To discover whether Lester was telling the truth, a polygraph examiner from Private Detectives Cardiff would attach the various sensors to his body.
Cardiff, Wales (PRWEB UK) 21 November 2013
When the investigators at the Private Detectives Cardiff (http://www.privatedetectives-cardiff.co.uk) read an article in The Telegraph on 25 October, they wondered why nobody employed a lie detector to get to the truth. According to the article, during the first game of the baseball World Series, someone took a photograph of Jon Lester, a pitcher for the Boston Red Sox, with a green substance inside of his glove. A minor-leaguer, Tyler Melling, affiliated with the Cardinals baseball team sent a Twitter message questioning the substance. He wondered if the substance was Vaseline. Major League Baseball rules strictly forbid a pitcher to apply any substance to a ball during a game. Lester insisted that it was simply resin which he sometimes uses to control excess sweating that can get in the way of proper pitching. Using resin for this purpose is legal. Lester firmly denies that he used any substance on the ball itself.
This minor baseball scandal cannot be easily proven or disproven. It is clearly a matter of “he said vs. he said” with only vague photographic evidence. Much in life turns out in a similar fashion and answers are not always decisive. On reading the article, the private investigators in the UK wondered why Lester did not simply agree to a lie detector test. Without a definite answer, rumours could potentially plague this athlete for the rest his career. And for the people of Boston, the World Series is sacred. It would be reassuring to the fans to know, for sure, that their win came honestly. While lie detector results are not always welcome as evidence in a courtroom, they are often used to aid an investigation. Governmental investigative agencies around the world trust them to help them discover the truth.
Chief investigator at Private Detectives Cardiff, Tommy Irwin described the process by saying,
“To discover whether Lester was telling the truth, a polygraph examiner from Private Detectives Cardiff would attach the various sensors to his body. Polygraph machines measures involuntary human reactions that occur when something stresses a person. Stress happens when one is lying. The machine measures respiration, sweatiness, blood pressure, and heart rate.”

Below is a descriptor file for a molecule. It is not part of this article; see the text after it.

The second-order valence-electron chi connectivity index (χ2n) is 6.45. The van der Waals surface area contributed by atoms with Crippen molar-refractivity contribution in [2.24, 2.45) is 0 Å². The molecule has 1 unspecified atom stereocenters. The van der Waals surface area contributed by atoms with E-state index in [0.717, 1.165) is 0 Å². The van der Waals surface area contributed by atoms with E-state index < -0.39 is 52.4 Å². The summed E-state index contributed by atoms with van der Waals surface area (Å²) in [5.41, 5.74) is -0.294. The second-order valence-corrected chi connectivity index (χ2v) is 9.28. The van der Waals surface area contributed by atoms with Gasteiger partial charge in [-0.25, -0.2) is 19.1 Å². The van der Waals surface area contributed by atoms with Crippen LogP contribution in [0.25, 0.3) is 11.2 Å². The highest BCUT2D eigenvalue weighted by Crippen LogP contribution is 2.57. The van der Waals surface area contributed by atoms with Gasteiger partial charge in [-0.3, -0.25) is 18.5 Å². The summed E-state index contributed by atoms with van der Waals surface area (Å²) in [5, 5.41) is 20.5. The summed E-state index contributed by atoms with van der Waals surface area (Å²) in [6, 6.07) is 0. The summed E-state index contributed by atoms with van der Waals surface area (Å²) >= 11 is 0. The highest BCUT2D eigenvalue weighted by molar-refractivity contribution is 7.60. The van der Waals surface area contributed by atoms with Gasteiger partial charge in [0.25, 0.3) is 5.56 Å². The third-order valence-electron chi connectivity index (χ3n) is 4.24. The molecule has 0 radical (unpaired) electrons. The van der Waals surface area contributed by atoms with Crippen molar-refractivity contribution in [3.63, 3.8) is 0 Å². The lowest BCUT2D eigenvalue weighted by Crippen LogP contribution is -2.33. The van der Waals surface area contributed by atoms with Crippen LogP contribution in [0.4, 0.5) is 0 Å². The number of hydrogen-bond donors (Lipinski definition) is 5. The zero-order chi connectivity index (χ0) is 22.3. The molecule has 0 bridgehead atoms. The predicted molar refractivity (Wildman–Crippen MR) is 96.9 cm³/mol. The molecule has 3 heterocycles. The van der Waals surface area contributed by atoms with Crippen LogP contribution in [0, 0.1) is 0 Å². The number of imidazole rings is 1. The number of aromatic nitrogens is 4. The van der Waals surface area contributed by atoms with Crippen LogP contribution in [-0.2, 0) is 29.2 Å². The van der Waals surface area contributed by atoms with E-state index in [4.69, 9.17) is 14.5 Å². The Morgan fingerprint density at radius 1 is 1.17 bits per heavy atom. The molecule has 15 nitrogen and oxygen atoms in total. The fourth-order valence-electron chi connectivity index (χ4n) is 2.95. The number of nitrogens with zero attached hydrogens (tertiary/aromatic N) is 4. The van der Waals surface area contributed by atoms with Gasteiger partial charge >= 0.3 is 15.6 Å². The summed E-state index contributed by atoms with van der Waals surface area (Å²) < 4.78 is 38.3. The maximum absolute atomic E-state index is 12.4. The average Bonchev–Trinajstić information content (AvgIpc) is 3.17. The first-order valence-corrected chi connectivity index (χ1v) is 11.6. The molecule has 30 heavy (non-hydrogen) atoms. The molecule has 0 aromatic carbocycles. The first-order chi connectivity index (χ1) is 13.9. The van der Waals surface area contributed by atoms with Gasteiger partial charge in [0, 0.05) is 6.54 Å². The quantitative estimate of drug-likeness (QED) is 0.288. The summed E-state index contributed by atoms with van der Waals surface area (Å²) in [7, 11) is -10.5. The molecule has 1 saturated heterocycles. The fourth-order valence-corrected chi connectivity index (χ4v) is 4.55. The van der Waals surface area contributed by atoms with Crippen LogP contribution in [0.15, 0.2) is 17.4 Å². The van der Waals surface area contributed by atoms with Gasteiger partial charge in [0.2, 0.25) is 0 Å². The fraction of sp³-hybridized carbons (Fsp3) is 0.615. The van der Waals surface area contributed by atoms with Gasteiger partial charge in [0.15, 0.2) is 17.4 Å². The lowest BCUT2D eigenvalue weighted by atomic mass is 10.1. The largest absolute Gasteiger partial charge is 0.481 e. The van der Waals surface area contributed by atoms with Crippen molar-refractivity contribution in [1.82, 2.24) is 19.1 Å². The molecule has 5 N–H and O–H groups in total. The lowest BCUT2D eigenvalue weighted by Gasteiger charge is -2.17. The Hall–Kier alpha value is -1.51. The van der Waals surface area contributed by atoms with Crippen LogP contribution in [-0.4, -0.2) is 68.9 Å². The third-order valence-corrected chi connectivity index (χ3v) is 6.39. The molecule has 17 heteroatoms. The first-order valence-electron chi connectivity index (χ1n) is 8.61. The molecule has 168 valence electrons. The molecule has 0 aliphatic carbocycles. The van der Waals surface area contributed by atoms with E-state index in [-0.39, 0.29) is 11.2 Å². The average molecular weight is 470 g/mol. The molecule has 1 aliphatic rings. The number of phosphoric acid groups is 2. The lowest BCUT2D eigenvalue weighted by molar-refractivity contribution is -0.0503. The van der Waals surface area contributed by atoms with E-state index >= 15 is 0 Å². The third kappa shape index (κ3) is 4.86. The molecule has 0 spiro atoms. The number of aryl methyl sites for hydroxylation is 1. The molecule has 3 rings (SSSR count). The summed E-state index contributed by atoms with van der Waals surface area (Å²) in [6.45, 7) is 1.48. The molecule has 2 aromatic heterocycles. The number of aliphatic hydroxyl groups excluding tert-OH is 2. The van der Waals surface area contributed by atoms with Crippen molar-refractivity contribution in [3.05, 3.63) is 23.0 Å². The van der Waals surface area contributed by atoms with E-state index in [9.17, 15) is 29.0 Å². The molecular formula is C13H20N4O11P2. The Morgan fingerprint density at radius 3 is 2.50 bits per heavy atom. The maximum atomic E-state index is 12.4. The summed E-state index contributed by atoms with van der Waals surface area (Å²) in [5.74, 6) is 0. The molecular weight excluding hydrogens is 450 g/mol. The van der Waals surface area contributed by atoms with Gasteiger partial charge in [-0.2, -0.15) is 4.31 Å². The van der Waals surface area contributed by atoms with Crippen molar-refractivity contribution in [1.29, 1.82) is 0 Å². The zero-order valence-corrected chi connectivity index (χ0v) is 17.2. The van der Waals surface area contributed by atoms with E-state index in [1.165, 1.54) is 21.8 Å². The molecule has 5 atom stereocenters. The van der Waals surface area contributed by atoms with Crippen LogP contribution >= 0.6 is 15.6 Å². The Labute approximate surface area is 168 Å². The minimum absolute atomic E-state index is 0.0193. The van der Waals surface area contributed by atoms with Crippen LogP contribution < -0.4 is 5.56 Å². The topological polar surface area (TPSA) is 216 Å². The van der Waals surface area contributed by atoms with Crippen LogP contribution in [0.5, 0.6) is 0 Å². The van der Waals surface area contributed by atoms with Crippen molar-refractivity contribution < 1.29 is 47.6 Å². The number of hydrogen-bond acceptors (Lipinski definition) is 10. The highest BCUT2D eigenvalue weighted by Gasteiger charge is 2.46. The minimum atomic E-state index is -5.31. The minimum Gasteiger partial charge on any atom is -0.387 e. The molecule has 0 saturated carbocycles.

Irwin went on to say that the lie detector examiner would first ask Lester control questions which would help set up a baseline. The questions would be obvious truthful statements and lies to show how Lester’s body would react to both. The examiner would then begin to ask the pitcher a series of questions designed to be simple enough to exclude any interpretation but one. At some point he would ask a question similar to: “Did you use Vaseline any of the balls you pitched during the first game of the World Series?” By this time, the examiner would be able to tell from the polygraph if Lester was telling the truth or not.
There are many potential purposes for lie detector tests apart from resolving scandals in American baseball. Tommy Irwin and his private detective colleagues at Private Detectives Cardiff (http://www.privatedetective-cardiff.co.uk) have used lie detector tests in many of their investigations including those that involve embezzlement, marital infidelity, paternity, corporate espionage and many others. They have found the polygraph machine to be a reliable way to help allay suspicions of all kinds and to gain information important to an investigation. If you require the assistance of a private detective please contact Tommy Irwin on 0292 099 0136.
Private Detectives Cardiff